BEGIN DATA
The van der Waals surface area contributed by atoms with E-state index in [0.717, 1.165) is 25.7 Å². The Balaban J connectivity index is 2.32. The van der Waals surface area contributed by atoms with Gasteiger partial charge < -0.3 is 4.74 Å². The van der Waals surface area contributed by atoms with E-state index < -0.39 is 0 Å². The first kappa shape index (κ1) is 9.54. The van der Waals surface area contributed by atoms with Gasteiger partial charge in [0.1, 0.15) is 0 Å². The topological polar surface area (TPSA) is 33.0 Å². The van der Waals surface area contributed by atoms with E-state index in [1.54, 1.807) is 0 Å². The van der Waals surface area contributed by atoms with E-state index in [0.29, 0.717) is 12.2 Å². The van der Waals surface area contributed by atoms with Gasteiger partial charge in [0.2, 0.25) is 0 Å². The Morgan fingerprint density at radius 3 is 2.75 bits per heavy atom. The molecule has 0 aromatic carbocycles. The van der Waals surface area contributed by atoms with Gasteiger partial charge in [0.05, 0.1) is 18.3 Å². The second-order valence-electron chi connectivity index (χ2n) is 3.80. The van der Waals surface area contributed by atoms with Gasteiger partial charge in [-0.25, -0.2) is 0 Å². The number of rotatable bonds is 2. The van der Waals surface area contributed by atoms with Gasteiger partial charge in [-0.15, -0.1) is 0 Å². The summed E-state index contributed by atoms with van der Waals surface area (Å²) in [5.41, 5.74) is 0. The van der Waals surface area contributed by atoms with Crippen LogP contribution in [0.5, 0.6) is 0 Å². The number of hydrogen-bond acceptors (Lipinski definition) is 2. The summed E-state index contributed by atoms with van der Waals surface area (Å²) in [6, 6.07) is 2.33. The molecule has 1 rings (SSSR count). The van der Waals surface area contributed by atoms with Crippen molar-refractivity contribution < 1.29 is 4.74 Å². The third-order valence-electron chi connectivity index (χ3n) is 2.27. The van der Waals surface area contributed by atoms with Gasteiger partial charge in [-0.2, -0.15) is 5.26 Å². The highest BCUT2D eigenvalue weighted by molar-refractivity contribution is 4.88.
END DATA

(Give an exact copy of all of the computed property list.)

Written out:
The van der Waals surface area contributed by atoms with E-state index in [0.717, 1.165) is 25.7 Å². The Balaban J connectivity index is 2.32. The van der Waals surface area contributed by atoms with Gasteiger partial charge < -0.3 is 4.74 Å². The van der Waals surface area contributed by atoms with E-state index < -0.39 is 0 Å². The first kappa shape index (κ1) is 9.54. The van der Waals surface area contributed by atoms with Gasteiger partial charge in [0.1, 0.15) is 0 Å². The topological polar surface area (TPSA) is 33.0 Å². The van der Waals surface area contributed by atoms with E-state index in [1.54, 1.807) is 0 Å². The van der Waals surface area contributed by atoms with E-state index in [0.29, 0.717) is 12.2 Å². The van der Waals surface area contributed by atoms with Gasteiger partial charge in [0.2, 0.25) is 0 Å². The Morgan fingerprint density at radius 3 is 2.75 bits per heavy atom. The molecule has 0 aromatic carbocycles. The van der Waals surface area contributed by atoms with Gasteiger partial charge in [0.05, 0.1) is 18.3 Å². The second-order valence-electron chi connectivity index (χ2n) is 3.80. The van der Waals surface area contributed by atoms with Gasteiger partial charge in [-0.25, -0.2) is 0 Å². The number of rotatable bonds is 2. The van der Waals surface area contributed by atoms with Gasteiger partial charge in [-0.15, -0.1) is 0 Å². The summed E-state index contributed by atoms with van der Waals surface area (Å²) in [5.41, 5.74) is 0. The van der Waals surface area contributed by atoms with Crippen LogP contribution in [0.5, 0.6) is 0 Å². The number of hydrogen-bond acceptors (Lipinski definition) is 2. The summed E-state index contributed by atoms with van der Waals surface area (Å²) in [6, 6.07) is 2.33. The molecule has 1 rings (SSSR count). The van der Waals surface area contributed by atoms with Crippen molar-refractivity contribution < 1.29 is 4.74 Å². The third-order valence-electron chi connectivity index (χ3n) is 2.27. The van der Waals surface area contributed by atoms with Gasteiger partial charge in [-0.2, -0.15) is 5.26 Å². The highest BCUT2D eigenvalue weighted by molar-refractivity contribution is 4.88.